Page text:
The fourth entry in the series featuring South African detective Sergeant Emmanuel Cooper brings vividly to life the rigid apartheid system in the country in 1953. Although those laws were abolished over twenty years ago, the author places the reader squarely into that reality, the dichotomy made very clear.Emmanuel has obtained a short-term transfer from the coastal city of Durban to Jo’burg. His first assignment has him paired with Lieutenant...
  • Megan
    While the dialogue and description were (in my view) a bit melodramatic and clunky, this was a really interesting, and disturbing, novel set in the early years of South African apartheid. The story dramatizes the deep racial divisions and legal separation of the races in a way that textbooks can't - it made me want to rewatch District 9.
  • Liviania
    The Emmanuel Cooper books just might be my favorite ongoing mystery series. The series started in 2009 with A BEAUTIFUL PLACE TO DIE, set in 1952 South Africa. Although PRESENT DARKNESS comes three books later, it is only one year later in story time.The setting is incredibly important to these novels. Apartheid legislation started in 1948. It segregated people - white, black, mixed race, Indian - as well as services. It also made sexual relation...
  • Pat
    Emmanuel Cooper lives on the razor’s edge. As a man of mixed race and humane principles, this ex-soldier turned police detective turned undercover agent in 1950's South Africa is forever at risk of being found out. The vicious apartheid regime would swat him like a fly. It is only by virtue of having a close circle of true and talented friends that he is able to maintain his cover and keep his loved ones safe. In this fourth spine-tingling epis...
  • Viccy
    Detective Sergeant Emmanuel Cooper is waiting to take his Christmas holiday to Mozambique when he catches a home invasion in a white enclave of Johannesburg. When the daughter of the house identifies the son of Cooper's best friend, Zulu Detective Constable Samuel Shambalala as one of the attackers, Cooper knows she is lying. But the case is taken over by a policeman who is intent on railroading Shambalala and Cooper knows he has to intervene, ev...
  • Ronnie Justice
    The fourth in the series, Malla Nunn continues to highlight the racial tensions of apartheid, letting private middle grounds and struggles provide the backdrop to mystery and adventure. The biggest negative is that the Scotch sergeant-major isn't really explained in more than a cursory way. A reader new to the series may have a little curiosity as to why the voice of a Scotsman is constantly advising a South African police detective.But it's a go...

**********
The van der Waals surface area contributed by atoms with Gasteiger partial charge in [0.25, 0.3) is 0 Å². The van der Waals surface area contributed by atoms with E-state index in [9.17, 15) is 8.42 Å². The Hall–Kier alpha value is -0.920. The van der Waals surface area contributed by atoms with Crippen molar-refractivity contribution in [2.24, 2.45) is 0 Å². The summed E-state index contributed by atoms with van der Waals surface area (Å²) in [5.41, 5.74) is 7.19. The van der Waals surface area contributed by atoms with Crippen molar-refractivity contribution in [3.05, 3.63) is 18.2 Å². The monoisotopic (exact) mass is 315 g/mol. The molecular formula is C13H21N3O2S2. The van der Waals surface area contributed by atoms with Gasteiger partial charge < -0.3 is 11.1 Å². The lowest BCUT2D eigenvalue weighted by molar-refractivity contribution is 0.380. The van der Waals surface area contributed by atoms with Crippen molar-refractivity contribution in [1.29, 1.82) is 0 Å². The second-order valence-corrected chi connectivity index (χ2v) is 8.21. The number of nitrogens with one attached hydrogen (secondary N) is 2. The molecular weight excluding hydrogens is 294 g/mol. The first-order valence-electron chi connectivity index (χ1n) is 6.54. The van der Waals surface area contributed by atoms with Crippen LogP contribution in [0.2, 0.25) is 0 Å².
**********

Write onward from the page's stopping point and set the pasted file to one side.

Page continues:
• Beverly
    Another wonderful detective Cooper story, this one set in Johannesburg. Here the beauty of South Africa is more subtle, but still there in indelible flashes. Elements are added to Cooper's physical and psychological portrait in this story of gang violence and police corruption starting with the brutal beating of a school principal and his wife. This leads to the imprisonment of Samuel Shabalala's son, accused of the crime, and to the underworld o...
  • Vicki
    A young native boy is accused of the brutal murder of a white schoolteacher but won't defend himself against the charges. And while there is something off about the witness statement implicating the boy, Detective Emmanuel Cooper is discouraged by his boss from investigating further. This mystery series set in South Africa in the 1950s, explores the dangerous moral and ethical dilemmas faced by Cooper as he relentlessly pursues the truth in this ...
  • Nikki
    Emmanuel Cooper is one of me favorite literary characters. He's a complex figure struggling with issues of race and love in apartheid South Africa. He is fiercely loyal to friends, dedicated to doing what's right rather than what's easy, and always reliable in a fight. Interesting story built around strong characters. Great addition to the series.
  • Wilhelmina Jenkins
    This is the 4th in what my currently be my favorite mystery series. This series is set in South Africa in the early days of the development of the apartheid system. I enjoyed this book a bit less that some of the others in the series, but it was still a fascinating book. I hope that this series continues for a long time.
  • Stephanie
    A wonderfully written mystery series set in 1950s South Africa, just after apartheid laws began to take effect, featuring an excellent cast of characters and a unique blend of mystery and social commentary.
  • Michael